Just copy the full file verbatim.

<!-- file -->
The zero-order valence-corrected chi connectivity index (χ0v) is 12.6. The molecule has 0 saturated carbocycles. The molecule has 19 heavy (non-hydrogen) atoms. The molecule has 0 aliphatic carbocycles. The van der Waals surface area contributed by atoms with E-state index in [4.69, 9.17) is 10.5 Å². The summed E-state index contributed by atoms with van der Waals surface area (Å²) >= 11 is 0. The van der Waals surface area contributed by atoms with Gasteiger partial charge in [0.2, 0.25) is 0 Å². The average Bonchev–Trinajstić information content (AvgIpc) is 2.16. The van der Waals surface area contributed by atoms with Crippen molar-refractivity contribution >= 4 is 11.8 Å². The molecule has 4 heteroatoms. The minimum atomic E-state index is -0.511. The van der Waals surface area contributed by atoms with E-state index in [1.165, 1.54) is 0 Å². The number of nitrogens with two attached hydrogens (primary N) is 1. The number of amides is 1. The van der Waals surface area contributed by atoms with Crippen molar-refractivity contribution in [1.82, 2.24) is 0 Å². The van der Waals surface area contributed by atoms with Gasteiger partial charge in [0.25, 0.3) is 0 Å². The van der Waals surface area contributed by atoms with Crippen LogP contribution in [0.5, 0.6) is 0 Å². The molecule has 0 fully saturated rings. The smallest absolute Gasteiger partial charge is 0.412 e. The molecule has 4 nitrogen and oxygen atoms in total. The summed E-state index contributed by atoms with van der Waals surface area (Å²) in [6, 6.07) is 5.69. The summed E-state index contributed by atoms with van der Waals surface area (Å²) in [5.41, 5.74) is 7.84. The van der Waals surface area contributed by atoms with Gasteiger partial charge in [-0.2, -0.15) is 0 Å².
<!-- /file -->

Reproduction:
The zero-order valence-corrected chi connectivity index (χ0v) is 12.6. The molecule has 0 saturated carbocycles. The molecule has 19 heavy (non-hydrogen) atoms. The molecule has 0 aliphatic carbocycles. The van der Waals surface area contributed by atoms with E-state index in [4.69, 9.17) is 10.5 Å². The summed E-state index contributed by atoms with van der Waals surface area (Å²) >= 11 is 0. The van der Waals surface area contributed by atoms with Gasteiger partial charge in [0.2, 0.25) is 0 Å². The average Bonchev–Trinajstić information content (AvgIpc) is 2.16. The van der Waals surface area contributed by atoms with Crippen molar-refractivity contribution >= 4 is 11.8 Å². The molecule has 4 heteroatoms. The minimum atomic E-state index is -0.511. The van der Waals surface area contributed by atoms with E-state index in [1.165, 1.54) is 0 Å². The number of nitrogens with two attached hydrogens (primary N) is 1. The number of amides is 1. The van der Waals surface area contributed by atoms with Crippen molar-refractivity contribution in [1.82, 2.24) is 0 Å². The van der Waals surface area contributed by atoms with Gasteiger partial charge in [0.25, 0.3) is 0 Å². The van der Waals surface area contributed by atoms with Crippen LogP contribution in [0.5, 0.6) is 0 Å². The molecule has 0 fully saturated rings. The smallest absolute Gasteiger partial charge is 0.412 e. The molecule has 4 nitrogen and oxygen atoms in total. The summed E-state index contributed by atoms with van der Waals surface area (Å²) in [6, 6.07) is 5.69. The summed E-state index contributed by atoms with van der Waals surface area (Å²) in [5.41, 5.74) is 7.84. The van der Waals surface area contributed by atoms with Gasteiger partial charge in [-0.2, -0.15) is 0 Å².